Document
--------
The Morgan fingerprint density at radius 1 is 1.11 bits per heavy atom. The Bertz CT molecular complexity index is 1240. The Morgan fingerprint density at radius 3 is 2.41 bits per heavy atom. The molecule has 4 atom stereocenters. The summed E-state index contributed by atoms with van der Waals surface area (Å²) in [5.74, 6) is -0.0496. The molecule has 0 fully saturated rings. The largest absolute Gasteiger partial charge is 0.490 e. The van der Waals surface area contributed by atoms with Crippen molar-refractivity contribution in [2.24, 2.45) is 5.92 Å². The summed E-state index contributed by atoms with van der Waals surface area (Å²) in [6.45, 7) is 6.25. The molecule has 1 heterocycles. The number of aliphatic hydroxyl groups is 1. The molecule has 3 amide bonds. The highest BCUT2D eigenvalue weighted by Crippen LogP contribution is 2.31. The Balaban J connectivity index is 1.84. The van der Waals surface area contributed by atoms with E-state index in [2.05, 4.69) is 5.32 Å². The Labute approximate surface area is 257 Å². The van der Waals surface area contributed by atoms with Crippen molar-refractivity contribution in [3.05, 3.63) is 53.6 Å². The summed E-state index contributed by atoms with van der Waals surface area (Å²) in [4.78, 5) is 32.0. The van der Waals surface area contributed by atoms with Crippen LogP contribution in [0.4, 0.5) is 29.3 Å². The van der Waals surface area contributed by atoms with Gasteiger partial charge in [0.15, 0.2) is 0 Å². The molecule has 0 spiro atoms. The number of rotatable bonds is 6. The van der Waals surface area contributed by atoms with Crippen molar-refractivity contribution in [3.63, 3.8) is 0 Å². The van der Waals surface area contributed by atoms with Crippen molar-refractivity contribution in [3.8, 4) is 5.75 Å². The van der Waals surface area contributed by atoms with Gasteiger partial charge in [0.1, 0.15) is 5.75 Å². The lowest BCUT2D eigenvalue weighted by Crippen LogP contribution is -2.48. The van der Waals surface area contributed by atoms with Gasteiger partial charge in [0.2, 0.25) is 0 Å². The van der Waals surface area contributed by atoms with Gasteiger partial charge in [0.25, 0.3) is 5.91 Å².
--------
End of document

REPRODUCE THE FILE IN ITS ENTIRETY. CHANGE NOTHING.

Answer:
The Morgan fingerprint density at radius 1 is 1.11 bits per heavy atom. The Bertz CT molecular complexity index is 1240. The Morgan fingerprint density at radius 3 is 2.41 bits per heavy atom. The molecule has 4 atom stereocenters. The summed E-state index contributed by atoms with van der Waals surface area (Å²) in [5.74, 6) is -0.0496. The molecule has 0 fully saturated rings. The largest absolute Gasteiger partial charge is 0.490 e. The van der Waals surface area contributed by atoms with Crippen molar-refractivity contribution in [2.24, 2.45) is 5.92 Å². The summed E-state index contributed by atoms with van der Waals surface area (Å²) in [6.45, 7) is 6.25. The molecule has 1 heterocycles. The number of aliphatic hydroxyl groups is 1. The molecule has 3 amide bonds. The highest BCUT2D eigenvalue weighted by Crippen LogP contribution is 2.31. The Balaban J connectivity index is 1.84. The van der Waals surface area contributed by atoms with E-state index in [2.05, 4.69) is 5.32 Å². The Labute approximate surface area is 257 Å². The van der Waals surface area contributed by atoms with Crippen molar-refractivity contribution in [3.05, 3.63) is 53.6 Å². The summed E-state index contributed by atoms with van der Waals surface area (Å²) in [4.78, 5) is 32.0. The van der Waals surface area contributed by atoms with Crippen LogP contribution in [0.4, 0.5) is 29.3 Å². The van der Waals surface area contributed by atoms with Gasteiger partial charge in [0.15, 0.2) is 0 Å². The molecule has 0 spiro atoms. The number of rotatable bonds is 6. The van der Waals surface area contributed by atoms with Crippen molar-refractivity contribution in [3.63, 3.8) is 0 Å². The van der Waals surface area contributed by atoms with Crippen molar-refractivity contribution in [3.8, 4) is 5.75 Å². The van der Waals surface area contributed by atoms with Gasteiger partial charge in [0.1, 0.15) is 5.75 Å². The lowest BCUT2D eigenvalue weighted by Crippen LogP contribution is -2.48. The van der Waals surface area contributed by atoms with Gasteiger partial charge in [0.2, 0.25) is 0 Å². The van der Waals surface area contributed by atoms with Gasteiger partial charge in [0.25, 0.3) is 5.91 Å².